white noise shepard tones

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white noise shepard tones

Post by EATyourGUITAR » Wed Nov 27, 2019 1:13 am

I have tested this and I can confirm that it works. instead of the traditional shepard tone that is done with some kind of phase locked additive synthesis. try using an array of bandpass filters on white noise. I did it in software but I think it would definitely work in hardware. the interesting bit is that you do not need the octaves to be tuned to octaves. if they are bandpass filters and white noise then you can tune them to any continuous function. it does not even need to be a base 2 log like 12TET. it could be linear or anti-log or any function. as long as you start them at equal spaced time intervals, the Hz scale will be a regular pattern regardless of center frequency slope shape.

you can also do this with one band if you have two bandpass filters. you could do it with low Q and more make up gain. you can do it with notch filters. I think there is something interesting that happens when you take plain wind noise or white ish noise and start making some subtle changes. then it kinda creeps up on you till you are deep in shepard tones. then you bring it back down again till the effect just fades out into thin air. there is a lot of stuff to try here!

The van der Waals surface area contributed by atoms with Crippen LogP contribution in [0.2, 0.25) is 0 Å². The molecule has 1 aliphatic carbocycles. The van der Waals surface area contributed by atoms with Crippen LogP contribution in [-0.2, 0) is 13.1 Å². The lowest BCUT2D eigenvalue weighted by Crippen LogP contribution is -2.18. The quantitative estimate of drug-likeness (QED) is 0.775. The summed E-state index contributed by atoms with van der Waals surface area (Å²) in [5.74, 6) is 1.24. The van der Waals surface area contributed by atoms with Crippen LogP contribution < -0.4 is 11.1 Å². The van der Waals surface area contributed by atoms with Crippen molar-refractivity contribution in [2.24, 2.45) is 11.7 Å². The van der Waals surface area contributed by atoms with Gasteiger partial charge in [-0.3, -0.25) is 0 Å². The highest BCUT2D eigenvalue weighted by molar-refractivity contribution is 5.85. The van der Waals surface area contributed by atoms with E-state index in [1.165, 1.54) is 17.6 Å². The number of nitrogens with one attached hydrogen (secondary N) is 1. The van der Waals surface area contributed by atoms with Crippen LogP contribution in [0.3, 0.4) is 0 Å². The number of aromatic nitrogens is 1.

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Post by tuj » Thu Nov 28, 2019 10:46 am

makes sense, a bandpass filter fed noise is essentially a quasi-pitched oscillator. How many filters did you need in your quadrature or other LFO arrangement? Four? I've heard of the Shepard being doing with 6 oscillators/vcas as well.


Post by cycad73 » Thu Nov 28, 2019 1:11 pm

Very cool, I might write a little plugin for this over the weekend. You do sort of get this endless motion if you use a frequency shifter in feedback with itself, at very low shift frequencies... but the explicit Shepard technique will give a lot more control over the results, and you can try also varying the parameters of the Gaussian envelope. Thanks for the inspiration!

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Post by jorg » Tue Dec 10, 2019 11:02 am

I've done that in Reaktor; a decently smooth effect required about 8 bandpass filters. I did an exponential sweep; spacing of the filters and their total range was adjustable. Basically the sweep LFO was a saw (8 saws) and the amplitude LFO was a raised sine (8 sines) locked to the saw. It was important to make sure the raised sine was at zero, at the moment of saw reset.

In stereo (16 filters/LFOs, offset by 1/16 of a cycle), the effect is like being in a spinning drum.

Here it is, starting at about 1:06 with a string-ish sound though the filter:

And with noise, at about 6:00 (fairly low in the background):

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Re: white noise shepard tones

Post by colb » Wed Jan 29, 2020 4:04 pm

You can get a sheppard tone / barber pole style phaser effect using a frequency shifter with a small shift, and some feedback.

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